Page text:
from The Wall Street Journal March 28 2009
The author on the trail with Daisy, left, and Abby
I can tell myself that I take my dogs afield because they want to go and yet when the hunt is on, its urgency spreads from them to me as they course through rivers of scent; I am tugged along in a state of rising alertness and renewed addiction. The Pointer Sisters are running and gasping for my truck while I lug their water jug in one hand, the shotgun in the other while trying not to step on my untied bootlaces. They run round and round the truck to keep it from getting away before I can take them to the hills. Now they peer from the aluminum boxes, happy to be on the wagon and to hear its hearty engine start with a roar, as if glorying in our carbon footprint. It's an unusual East wind and I ponder the places that will let us hunt into it, to gain the scents and ambrosial trails that lead us to the quarry. Dogs, gun, shells and supper -- all in a row. It seems about right.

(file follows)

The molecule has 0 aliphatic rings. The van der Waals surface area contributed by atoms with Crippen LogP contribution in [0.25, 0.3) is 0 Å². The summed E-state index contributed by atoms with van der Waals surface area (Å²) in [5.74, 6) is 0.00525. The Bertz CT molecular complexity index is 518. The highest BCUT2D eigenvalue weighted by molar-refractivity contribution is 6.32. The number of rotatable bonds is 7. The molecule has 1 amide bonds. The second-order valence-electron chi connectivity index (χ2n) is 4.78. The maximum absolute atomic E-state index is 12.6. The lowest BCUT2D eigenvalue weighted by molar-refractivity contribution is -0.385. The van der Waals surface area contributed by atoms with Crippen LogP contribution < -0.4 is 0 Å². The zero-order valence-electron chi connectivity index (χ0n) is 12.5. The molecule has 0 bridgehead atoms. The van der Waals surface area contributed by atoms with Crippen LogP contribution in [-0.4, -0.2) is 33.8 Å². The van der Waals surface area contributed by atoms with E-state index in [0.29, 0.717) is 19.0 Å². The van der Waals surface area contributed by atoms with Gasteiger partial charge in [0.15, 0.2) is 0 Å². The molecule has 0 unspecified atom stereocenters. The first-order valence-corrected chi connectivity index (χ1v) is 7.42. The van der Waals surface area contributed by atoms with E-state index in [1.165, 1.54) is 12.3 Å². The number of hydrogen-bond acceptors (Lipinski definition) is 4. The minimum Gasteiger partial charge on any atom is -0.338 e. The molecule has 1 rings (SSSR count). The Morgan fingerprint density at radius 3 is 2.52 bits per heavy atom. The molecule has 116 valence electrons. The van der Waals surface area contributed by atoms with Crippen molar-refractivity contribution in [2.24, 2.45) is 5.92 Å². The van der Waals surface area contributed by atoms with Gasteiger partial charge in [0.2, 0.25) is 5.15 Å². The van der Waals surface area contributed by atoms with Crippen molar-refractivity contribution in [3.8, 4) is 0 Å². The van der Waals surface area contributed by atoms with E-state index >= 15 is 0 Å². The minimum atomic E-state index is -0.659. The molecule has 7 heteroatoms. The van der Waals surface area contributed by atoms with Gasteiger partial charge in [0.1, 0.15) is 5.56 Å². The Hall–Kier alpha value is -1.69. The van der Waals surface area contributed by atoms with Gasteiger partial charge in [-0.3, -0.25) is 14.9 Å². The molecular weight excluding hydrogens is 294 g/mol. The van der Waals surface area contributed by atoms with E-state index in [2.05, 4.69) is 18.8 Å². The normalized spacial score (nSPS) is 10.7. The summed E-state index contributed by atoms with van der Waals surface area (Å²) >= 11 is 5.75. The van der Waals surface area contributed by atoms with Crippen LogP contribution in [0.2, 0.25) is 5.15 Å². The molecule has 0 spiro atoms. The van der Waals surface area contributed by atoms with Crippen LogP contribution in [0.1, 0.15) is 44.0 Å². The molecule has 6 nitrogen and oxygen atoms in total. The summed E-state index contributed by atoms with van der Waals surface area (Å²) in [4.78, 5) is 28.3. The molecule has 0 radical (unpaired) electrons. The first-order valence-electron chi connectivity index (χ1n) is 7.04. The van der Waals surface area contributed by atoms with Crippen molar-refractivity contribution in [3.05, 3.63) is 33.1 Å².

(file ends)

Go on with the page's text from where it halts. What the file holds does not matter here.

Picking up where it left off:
There have been several hard frosts and the morning is young. Those rattlesnakes not yet denned will be too sluggish to matter. The cattle have been gathered from the hills and now it all belongs to us. The hawks are up to the same thing we are; and it is possible to feel the competition of the Northern Harriers as they course low to the ground in the very fields we hunt. The light from the East and the bright serration of new snow on the mountain ranges surrounding us seem to bind a vast country together.
The dogs wait behind the truck as I rattle some 20-gauge shells into my pocket, slide the plastic water jug into the game bag behind my back. I walk a few yards in front of them, turn and tell them that they may begin. They leave at a blistering rate and in a very short time are rifling through the buck brush and chokecherry stands, across the broad juniper savannah, crisscrossing each other's trajectory with a reciprocity it took them a couple of years to work out. I potter along on two legs, gun broken open and dropped across my shoulder. I seem to be drawn by the wind behind the dogs as if I were sailing. Abby succeeds first, stopping to point as though she'd hit a wall. From a nearby rise, Daisy sees her and backs. If anything on either dog moves, it is because of wind. They are inanimate objects in the landscape. My heart races as I step into a chaotic covey rise of more than 12 birds, partridges everywhere. I manage to scratch down one and Daisy retrieves it to me. At the end of the day, this is all we have, one partridge. It will go into a salad. The carcass is cooked to make a liqueur to go over the kibble.